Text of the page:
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  1 Strike and out for City Priest?
Diocese Studying Effect of Bishops' New Policy on Paturzo's Future

By Matt Burgard
Hartford Courant [Connecticut]
June 20, 2002

After 20 years as a well-known activist priest on the streets of Hartford, the Rev. Louis Paturzo has been barred from any type of ministry as fallout from the sexual abuse crisis now gripping the Catholic church.

His future is on hold because of his past. Having placed Paturzo, 54, on indefinite administrative leave last month, the Archdiocese of Hartford is now trying to sort out how to interpret a "one strike" policy adopted last week by a conference of U.S. bishops.

The priest, widely hailed for his contributions to easing gang tensions on city streets, acknowledged last month that he has been the subject of at least two complaints accusing him of improperly touching teenage boys in the late 1970s and early 1980s in Waterbury and Hamden.

The state Department of Correction has also terminated its agreement to let Paturzo minister to inmates at three state prisons for adults. Paturzo also resigned as a peer mediation consultant at Quirk Middle School in Hartford.

Officials for the archdiocese said the suspension is not necessarily permanent, describing it as a precautionary measure while Paturzo's history in the church is scrutinized.

While many priests have histories that clearly deserve swift and severe punishment, including repeated instances of child rape and other forms of pedophilia, priests such as Paturzo pose a more difficult challenge for the church, officials say.

"Here's a priest who is accused of committing offenses when he was much younger, but over the years has overcome these issues and gone on to do great things, at least from all the evidence that has been found," said Jack Sitarz, an attorney representing the Hartford archdiocese. "For the moment, he has been placed on leave as a requirement of diocese policy, if only as a precaution. But the question of whether he can ever return is something that is still very much in the air."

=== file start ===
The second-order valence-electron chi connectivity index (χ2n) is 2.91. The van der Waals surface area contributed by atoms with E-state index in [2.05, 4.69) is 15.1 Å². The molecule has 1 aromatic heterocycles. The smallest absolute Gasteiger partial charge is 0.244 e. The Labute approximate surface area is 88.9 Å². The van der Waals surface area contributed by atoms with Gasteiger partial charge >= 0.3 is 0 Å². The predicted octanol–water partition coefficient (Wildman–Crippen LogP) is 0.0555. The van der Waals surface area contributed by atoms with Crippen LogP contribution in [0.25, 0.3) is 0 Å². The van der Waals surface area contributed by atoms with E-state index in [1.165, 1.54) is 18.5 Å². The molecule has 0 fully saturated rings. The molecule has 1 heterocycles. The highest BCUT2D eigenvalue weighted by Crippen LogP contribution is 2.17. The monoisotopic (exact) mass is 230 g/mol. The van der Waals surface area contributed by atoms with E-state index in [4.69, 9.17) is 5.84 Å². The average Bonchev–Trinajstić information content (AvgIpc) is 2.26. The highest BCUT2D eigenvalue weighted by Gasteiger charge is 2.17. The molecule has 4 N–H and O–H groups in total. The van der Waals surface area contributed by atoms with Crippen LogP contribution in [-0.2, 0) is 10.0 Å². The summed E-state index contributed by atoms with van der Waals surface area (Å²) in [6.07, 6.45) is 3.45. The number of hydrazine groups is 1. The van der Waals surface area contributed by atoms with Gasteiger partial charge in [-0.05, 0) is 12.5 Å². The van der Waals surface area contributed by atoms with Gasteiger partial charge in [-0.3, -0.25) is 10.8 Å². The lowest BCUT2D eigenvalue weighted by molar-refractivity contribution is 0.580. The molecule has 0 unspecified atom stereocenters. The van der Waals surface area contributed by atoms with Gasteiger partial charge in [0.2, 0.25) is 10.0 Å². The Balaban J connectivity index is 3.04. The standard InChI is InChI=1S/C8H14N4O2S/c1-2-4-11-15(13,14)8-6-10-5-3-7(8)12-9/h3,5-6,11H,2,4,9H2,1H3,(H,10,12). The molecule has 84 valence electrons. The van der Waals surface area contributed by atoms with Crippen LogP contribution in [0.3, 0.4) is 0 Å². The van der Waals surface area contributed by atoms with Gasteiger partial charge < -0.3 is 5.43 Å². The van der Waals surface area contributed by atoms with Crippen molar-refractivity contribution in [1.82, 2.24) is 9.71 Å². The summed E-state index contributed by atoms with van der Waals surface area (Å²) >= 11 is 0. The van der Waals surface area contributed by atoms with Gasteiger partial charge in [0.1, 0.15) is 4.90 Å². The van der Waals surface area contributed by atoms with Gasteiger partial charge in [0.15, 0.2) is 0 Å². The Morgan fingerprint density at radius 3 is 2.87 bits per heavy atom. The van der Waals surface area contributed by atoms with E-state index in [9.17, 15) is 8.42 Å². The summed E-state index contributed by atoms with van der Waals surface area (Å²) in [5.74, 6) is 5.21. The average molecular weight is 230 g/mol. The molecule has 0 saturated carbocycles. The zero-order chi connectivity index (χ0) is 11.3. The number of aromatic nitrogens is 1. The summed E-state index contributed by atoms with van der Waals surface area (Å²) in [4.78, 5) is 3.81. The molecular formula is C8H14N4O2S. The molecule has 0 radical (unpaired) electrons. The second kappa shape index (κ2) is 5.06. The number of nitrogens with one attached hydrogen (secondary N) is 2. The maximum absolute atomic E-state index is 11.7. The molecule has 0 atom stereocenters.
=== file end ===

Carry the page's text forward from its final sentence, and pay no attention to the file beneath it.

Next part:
Under the one strike policy adopted by the bishops, Paturzo may well be barred from conducting any kind of ministry again.

The policy was adopted as the church struggles to handle the growing controversy over priests' sexual misconduct, as well as efforts by some bishops to hide the issue by transferring problem priests to other parishes.

Paturzo said he understands the church's decision in light of the current controversy. But he added that his record in Hartford, as well as the findings of two treatment centers that he is safe to be around children, should enable him to return to helping people in some capacity.

"I'm not downplaying the allegations of the past, but the work I've done in Hartford over the last 21 years should account for something, too," said Paturzo, who is allowed to continue wearing his collar but cannot lead public Masses or perform any other church function involving interaction with the public.

Paturzo and other church officials have acknowledged that, when the first complaint was lodged against him about 10 years ago, he was pulled from his Hartford ministry to undergo treatment and evaluation at two institutions.

Both institutions, one in Hartford and the other in Canada, reached the conclusion that Paturzo had been sexually and emotionally immature when he improperly groped and touched teenage boys while serving in parishes in Waterbury and Hamden.

The institutions concluded that Paturzo had outgrown that phase of his development and no longer posed a threat to the children in his ministry. As a result, the archdiocese allowed him to return to Hartford, where Paturzo won praise for his work with gang members and other troubled young people.

The first complaint, made in a concerned parent's anonymous letter, could not be verified in an investigation by state police. The second complaint was lodged earlier this year by a former Waterbury choirboy who now lives in Washington state. His allegations are now being investigated by the archdiocese.

Hartford Archbishop Daniel Cronin was unavailable for comment this week.

"The archdiocese isn't sure how this new policy will apply in this case once it's approved by Rome," Sitarz said. "This is just one of many issues that will need to be worked out."

In the meantime, Paturzo said he has been greeted by overwhelming support from parents and community officials who have long worked with him to help the city's young people avoid a life of drugs and violence.

"This whole experience has been very humbling," he said.

 
 

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